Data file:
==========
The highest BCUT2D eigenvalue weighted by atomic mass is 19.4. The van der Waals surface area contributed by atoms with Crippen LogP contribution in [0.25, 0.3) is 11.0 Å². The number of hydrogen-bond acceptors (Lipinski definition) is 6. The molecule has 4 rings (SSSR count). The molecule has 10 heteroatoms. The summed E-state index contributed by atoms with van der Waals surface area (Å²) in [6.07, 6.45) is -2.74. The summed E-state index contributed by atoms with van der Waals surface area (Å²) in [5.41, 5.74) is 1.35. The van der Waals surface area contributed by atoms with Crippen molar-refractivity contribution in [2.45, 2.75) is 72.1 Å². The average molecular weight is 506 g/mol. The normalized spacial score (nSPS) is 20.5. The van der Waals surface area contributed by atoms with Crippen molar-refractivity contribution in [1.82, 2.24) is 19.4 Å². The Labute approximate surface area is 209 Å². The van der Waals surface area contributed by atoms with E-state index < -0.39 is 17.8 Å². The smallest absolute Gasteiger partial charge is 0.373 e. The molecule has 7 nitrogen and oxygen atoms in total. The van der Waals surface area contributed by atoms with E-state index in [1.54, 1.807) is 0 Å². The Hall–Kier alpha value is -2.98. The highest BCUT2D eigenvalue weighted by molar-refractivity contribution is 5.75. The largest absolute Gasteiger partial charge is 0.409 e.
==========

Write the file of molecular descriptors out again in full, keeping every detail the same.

The highest BCUT2D eigenvalue weighted by atomic mass is 19.4. The van der Waals surface area contributed by atoms with Crippen LogP contribution in [0.25, 0.3) is 11.0 Å². The number of hydrogen-bond acceptors (Lipinski definition) is 6. The molecule has 4 rings (SSSR count). The molecule has 10 heteroatoms. The summed E-state index contributed by atoms with van der Waals surface area (Å²) in [6.07, 6.45) is -2.74. The summed E-state index contributed by atoms with van der Waals surface area (Å²) in [5.41, 5.74) is 1.35. The van der Waals surface area contributed by atoms with Crippen molar-refractivity contribution in [2.45, 2.75) is 72.1 Å². The average molecular weight is 506 g/mol. The normalized spacial score (nSPS) is 20.5. The van der Waals surface area contributed by atoms with Crippen molar-refractivity contribution in [1.82, 2.24) is 19.4 Å². The Labute approximate surface area is 209 Å². The van der Waals surface area contributed by atoms with E-state index < -0.39 is 17.8 Å². The smallest absolute Gasteiger partial charge is 0.373 e. The molecule has 7 nitrogen and oxygen atoms in total. The van der Waals surface area contributed by atoms with E-state index in [1.54, 1.807) is 0 Å². The Hall–Kier alpha value is -2.98. The highest BCUT2D eigenvalue weighted by molar-refractivity contribution is 5.75. The largest absolute Gasteiger partial charge is 0.409 e.